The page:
Sidestepped the Truth
The mystery surrounding the Zachariah Tipton killing is unnerving. So was your article [Cover Story, “Die to Ride,” Derek Kinner, July 16]. I suggest doing a rewrite in a fictional vein, and change the names of the groups. Instead of “sanctioned motorcycle clubs,” substitute “inner-city drug gangs.” The Outlaws, Hell’s Angels, Banditos and Iron Horsemen are not country clubs where middle-aged white men hang out to broker the next gentrification plan for a downtown neighborhood. They are drug-dealing, murderous, criminal gangs with well-documented histories of violence that continue far past the adoption of “code agreements” in the 1980s relative to patch colors. The details of Mr. Tipton’s murder are still shrouded in secrecy, and I understand the concern you might have had in taking a stronger stand with respect to the known criminal element of bike gangs. But the truth is clear, and you sidestepped it a bit.
Voice of the People
Congratulations on your courage to expose the obscene corporate takeover of the city of Jacksonville by businessman Kahn and his “minor-league” football team [Cover Story, “19 Things We Could Have Done Instead of Build Shad Khan’s Scoreboards,” Jeffrey C. Billman and Susan Cooper Eastman, July 30]. Forty million dollars in public money to a billionaire that will benefit only the rich who get to view his screens and swim in his pool while libraries close and jobs are impossible to find is truly an example of the “let them eat cake” attitude of the top 1 percent in this country, which has the biggest gap between rich and poor in the developed world. Just like the ridiculous and totally unsubstantiated “trickle-down” economics of the Republicans, I’ve been told of all the jobs and money that the losing Jaguars bring to our area. Of course this is not true, just as lowering taxes on rich people does not create jobs or benefit the poor. This is yet another example of the power of lies, propaganda and money in buying off democracy. Thank you for being the only voice of the people in this poorly educated and overly propagandized community.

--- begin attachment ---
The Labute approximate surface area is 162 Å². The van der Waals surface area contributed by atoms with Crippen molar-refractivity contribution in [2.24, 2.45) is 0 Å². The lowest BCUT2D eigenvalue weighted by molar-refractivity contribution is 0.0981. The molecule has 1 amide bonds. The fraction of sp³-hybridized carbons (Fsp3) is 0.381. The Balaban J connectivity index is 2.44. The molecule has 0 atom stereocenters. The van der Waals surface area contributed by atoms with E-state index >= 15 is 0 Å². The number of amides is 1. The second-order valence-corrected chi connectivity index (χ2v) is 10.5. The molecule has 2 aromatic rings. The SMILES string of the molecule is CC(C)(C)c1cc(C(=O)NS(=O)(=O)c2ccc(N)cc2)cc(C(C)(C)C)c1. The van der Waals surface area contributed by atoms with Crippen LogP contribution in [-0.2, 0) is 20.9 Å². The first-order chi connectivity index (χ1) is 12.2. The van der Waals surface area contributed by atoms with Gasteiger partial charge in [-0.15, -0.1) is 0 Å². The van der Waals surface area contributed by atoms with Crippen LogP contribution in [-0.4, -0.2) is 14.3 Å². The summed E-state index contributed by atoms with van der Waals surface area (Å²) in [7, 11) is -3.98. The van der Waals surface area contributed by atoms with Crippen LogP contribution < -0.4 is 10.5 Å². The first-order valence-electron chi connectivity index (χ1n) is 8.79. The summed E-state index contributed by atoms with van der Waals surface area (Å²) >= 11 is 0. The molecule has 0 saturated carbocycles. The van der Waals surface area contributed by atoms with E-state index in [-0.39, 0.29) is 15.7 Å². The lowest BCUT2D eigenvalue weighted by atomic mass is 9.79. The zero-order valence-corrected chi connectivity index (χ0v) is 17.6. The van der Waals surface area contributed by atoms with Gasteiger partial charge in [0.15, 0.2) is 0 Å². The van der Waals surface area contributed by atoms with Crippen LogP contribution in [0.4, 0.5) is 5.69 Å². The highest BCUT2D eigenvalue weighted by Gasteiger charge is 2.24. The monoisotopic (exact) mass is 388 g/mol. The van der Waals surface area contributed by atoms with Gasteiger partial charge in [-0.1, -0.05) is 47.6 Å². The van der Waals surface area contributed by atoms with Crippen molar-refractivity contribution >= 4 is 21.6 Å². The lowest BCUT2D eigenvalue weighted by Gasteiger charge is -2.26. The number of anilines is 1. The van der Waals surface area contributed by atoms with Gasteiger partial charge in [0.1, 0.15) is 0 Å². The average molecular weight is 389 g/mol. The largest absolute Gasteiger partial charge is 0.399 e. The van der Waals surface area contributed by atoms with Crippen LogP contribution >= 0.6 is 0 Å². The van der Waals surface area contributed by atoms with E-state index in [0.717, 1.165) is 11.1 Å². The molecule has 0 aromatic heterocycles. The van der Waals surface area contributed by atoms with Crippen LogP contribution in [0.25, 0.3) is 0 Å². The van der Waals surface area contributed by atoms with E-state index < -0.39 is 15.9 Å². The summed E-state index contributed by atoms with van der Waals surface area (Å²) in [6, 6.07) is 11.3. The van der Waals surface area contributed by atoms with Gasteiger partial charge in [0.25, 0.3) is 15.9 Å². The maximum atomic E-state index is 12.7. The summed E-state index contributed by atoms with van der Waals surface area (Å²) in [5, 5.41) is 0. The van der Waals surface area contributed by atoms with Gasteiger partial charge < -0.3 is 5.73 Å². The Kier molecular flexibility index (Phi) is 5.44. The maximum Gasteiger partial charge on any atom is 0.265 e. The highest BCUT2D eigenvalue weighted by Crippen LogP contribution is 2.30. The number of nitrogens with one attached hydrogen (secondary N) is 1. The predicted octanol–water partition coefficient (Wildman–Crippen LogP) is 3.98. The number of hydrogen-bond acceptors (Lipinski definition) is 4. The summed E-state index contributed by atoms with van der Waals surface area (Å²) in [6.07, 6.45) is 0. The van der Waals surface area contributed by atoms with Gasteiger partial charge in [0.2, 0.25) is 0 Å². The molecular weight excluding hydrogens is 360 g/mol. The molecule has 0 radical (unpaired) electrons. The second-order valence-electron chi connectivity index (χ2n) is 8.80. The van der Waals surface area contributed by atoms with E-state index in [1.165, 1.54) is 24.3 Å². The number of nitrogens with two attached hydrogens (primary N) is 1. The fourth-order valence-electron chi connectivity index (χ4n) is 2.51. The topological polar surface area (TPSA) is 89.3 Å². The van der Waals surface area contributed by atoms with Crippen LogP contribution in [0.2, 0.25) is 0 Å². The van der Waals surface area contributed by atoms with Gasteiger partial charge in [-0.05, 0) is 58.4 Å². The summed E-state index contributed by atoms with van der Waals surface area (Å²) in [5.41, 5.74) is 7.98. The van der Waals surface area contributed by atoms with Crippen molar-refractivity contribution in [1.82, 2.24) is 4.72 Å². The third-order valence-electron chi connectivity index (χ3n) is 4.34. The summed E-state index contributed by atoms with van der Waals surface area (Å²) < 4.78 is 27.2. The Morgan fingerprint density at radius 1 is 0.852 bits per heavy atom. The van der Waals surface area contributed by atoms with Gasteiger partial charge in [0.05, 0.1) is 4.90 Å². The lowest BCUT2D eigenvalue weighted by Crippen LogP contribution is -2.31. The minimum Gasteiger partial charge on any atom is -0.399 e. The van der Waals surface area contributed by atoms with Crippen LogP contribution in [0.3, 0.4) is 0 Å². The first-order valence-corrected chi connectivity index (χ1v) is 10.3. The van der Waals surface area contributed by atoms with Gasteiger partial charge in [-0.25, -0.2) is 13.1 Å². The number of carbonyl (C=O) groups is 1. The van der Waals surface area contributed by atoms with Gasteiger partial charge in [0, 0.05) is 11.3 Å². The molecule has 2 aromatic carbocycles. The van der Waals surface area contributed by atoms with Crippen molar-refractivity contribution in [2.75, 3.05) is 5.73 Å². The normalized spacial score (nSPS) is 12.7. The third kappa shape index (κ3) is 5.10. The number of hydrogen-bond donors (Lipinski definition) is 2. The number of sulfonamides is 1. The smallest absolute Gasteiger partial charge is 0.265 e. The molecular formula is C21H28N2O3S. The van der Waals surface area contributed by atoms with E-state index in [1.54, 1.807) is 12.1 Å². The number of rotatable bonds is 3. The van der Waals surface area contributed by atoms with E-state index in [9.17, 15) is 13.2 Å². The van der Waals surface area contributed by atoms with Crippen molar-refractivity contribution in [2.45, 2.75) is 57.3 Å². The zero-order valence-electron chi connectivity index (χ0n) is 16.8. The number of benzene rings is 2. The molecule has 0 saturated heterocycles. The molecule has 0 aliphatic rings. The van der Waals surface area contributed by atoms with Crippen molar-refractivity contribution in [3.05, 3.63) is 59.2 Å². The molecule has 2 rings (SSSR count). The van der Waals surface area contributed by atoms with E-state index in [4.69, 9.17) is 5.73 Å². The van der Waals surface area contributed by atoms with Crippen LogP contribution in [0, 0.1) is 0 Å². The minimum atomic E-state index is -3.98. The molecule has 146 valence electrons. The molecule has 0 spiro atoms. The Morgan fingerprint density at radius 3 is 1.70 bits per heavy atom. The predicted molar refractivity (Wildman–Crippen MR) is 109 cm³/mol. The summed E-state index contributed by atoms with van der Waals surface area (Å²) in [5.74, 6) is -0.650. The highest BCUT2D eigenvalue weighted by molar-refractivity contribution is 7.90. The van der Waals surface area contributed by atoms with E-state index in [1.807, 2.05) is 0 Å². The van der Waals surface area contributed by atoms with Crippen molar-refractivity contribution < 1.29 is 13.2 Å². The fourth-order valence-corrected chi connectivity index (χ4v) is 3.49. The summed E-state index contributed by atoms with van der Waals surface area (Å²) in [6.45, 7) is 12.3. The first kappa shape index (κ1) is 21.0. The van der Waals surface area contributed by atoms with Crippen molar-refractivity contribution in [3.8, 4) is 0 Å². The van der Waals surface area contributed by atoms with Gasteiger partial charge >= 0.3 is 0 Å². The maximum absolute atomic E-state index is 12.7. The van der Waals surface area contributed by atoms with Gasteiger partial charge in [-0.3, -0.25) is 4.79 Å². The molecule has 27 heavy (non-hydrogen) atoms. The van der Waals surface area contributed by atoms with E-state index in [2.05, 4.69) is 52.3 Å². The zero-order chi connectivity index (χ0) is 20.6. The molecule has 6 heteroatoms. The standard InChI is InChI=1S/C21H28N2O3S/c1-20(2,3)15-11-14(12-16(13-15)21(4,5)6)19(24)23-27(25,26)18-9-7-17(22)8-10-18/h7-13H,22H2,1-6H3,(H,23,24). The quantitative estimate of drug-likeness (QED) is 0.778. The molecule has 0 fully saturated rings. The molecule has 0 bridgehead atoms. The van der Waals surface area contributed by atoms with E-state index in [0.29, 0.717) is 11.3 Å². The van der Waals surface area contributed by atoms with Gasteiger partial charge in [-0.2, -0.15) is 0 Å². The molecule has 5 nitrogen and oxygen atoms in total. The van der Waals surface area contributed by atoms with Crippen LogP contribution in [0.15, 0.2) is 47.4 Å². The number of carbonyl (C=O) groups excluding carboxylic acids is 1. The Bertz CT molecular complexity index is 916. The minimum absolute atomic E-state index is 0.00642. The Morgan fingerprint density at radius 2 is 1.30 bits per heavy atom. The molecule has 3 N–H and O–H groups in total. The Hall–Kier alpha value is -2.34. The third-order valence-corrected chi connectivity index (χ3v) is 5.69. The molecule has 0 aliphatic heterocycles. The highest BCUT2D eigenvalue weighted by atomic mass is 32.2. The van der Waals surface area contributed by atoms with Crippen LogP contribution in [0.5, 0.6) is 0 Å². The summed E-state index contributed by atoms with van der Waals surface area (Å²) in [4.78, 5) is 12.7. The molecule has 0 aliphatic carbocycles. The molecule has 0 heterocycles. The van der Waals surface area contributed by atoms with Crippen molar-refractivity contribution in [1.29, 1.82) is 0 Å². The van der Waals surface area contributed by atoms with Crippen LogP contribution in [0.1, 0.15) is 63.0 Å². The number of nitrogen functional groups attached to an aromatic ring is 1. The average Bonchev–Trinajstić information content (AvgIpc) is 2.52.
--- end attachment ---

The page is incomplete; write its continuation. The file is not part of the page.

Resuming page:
Professor S.L. Stoll
God Not Pleased, Loves the Jags
I’m never reading Folio Weekly again … worst article I’ve ever read [“19 Things”]. May God have mercy on your soul.
William Taylor Meyer, via Twitter
Shame on You
This is purely propaganda and the yellow journalist knows it [“19 Things”]. Of the 19 things mentioned, only the Adams-class museum could fit in the allowable projects with bed tax monies. All of the rest of the list is baiting the argument. Based on the positive response nationally, it’s hard to argue with the impact [the scoreboards] have already made. And the story should loudly point out that they cost the local taxpayer zero, zip, nothing. It is all paid by visitors. What a sham this article was. Shame on you.
Doug Ganson, via folioweekly.com
The Cost of Vision
Let’s look at it from this angle [“19 Things”]: What if one of Jacksonville’s very own made an offer to contribute, say, $5 million of his personal money to help restore the long-neglected Hogan’s Creek promenade? He would ask that the city contribute the additional two-thirds and under the condition that he was allowed to profit from it for five to six months out of the year by hosting special events. The city would have the same opportunities for the remaining months.
Would there be outrage and contempt? Probably not, but essentially it’s the same thing. The difference is that I don’t see any of our “oh-so-esteemed, altruistic” citizens stepping up for a park. It took an outsider with some vision to get this done at the stadium, and he’s not stopping there, but there’s a cost for vision and follow-through.
I guess we could always continue paying (from city coffers, mind you) for feasibility study after feasibility study after feasibility study and always wonder what could have been. Climb that damn mountain!
Tony Sottile, via Facebook
We are very lucky to have the Jags and Shad Kahn [“19 Things”]; count your blessings and keep it positive. This town must advance toward its potential and we have slipped for decades. Why drive division into the first small bit of progress of late?
Victor Jones, via Facebook